Income is one of the most important measures of well-being, but it is notoriously difficult to measure accurately. In the United States, income data are available from surveys, tax records, and government programs, but each of these sources has important strengths and major limitations when used alone.
We link multiple data sources to develop the Comprehensive Income Dataset (CID), a prototype for a restricted micro-level dataset that combines the demographic detail of survey data with the accuracy of administrative measures.
By incorporating information on nearly all taxable income, tax credits, and cash and in-kind government transfers, the CID surpasses previous efforts to provide an accurate and comprehensive measure of income for the population of United States individuals, families, and households. We also evaluate the accuracy of different income sources and imputation methods.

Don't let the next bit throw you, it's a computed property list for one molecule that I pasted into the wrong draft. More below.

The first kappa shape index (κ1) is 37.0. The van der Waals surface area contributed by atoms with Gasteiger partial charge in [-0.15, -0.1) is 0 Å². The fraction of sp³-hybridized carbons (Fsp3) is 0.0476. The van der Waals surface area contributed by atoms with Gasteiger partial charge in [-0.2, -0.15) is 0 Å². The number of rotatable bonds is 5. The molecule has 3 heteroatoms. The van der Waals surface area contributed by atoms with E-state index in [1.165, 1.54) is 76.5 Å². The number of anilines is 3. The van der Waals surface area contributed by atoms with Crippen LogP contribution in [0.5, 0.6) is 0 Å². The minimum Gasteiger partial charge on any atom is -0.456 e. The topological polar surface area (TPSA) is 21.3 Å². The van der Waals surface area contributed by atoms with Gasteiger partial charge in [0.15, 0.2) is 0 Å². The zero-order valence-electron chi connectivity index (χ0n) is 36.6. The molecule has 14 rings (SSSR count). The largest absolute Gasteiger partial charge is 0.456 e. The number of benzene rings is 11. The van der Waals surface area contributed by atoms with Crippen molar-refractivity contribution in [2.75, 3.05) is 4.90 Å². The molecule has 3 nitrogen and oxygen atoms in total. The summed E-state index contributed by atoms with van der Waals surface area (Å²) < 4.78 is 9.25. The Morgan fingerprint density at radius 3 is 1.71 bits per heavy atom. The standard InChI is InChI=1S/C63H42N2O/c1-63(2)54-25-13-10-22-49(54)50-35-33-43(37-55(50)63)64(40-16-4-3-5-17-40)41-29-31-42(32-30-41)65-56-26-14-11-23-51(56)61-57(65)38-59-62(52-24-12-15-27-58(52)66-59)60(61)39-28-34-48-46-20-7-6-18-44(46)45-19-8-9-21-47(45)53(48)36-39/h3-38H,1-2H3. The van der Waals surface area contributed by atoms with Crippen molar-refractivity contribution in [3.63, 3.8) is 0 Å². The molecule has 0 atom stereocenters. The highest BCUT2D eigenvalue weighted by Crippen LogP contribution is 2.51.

While still in development, we envision the CID enhancing Census Bureau surveys and statistics by investigating measurement error, improving imputation methods, and augmenting surveys with the best possible estimates of income. It can also be used for policy related research, such as forecasting and simulating changes in programs and taxes. Finally, the CID has substantial advantages over other sources to analyze numerous research topics, including poverty, inequality, mobility, and the distributional consequences of government transfers and taxes.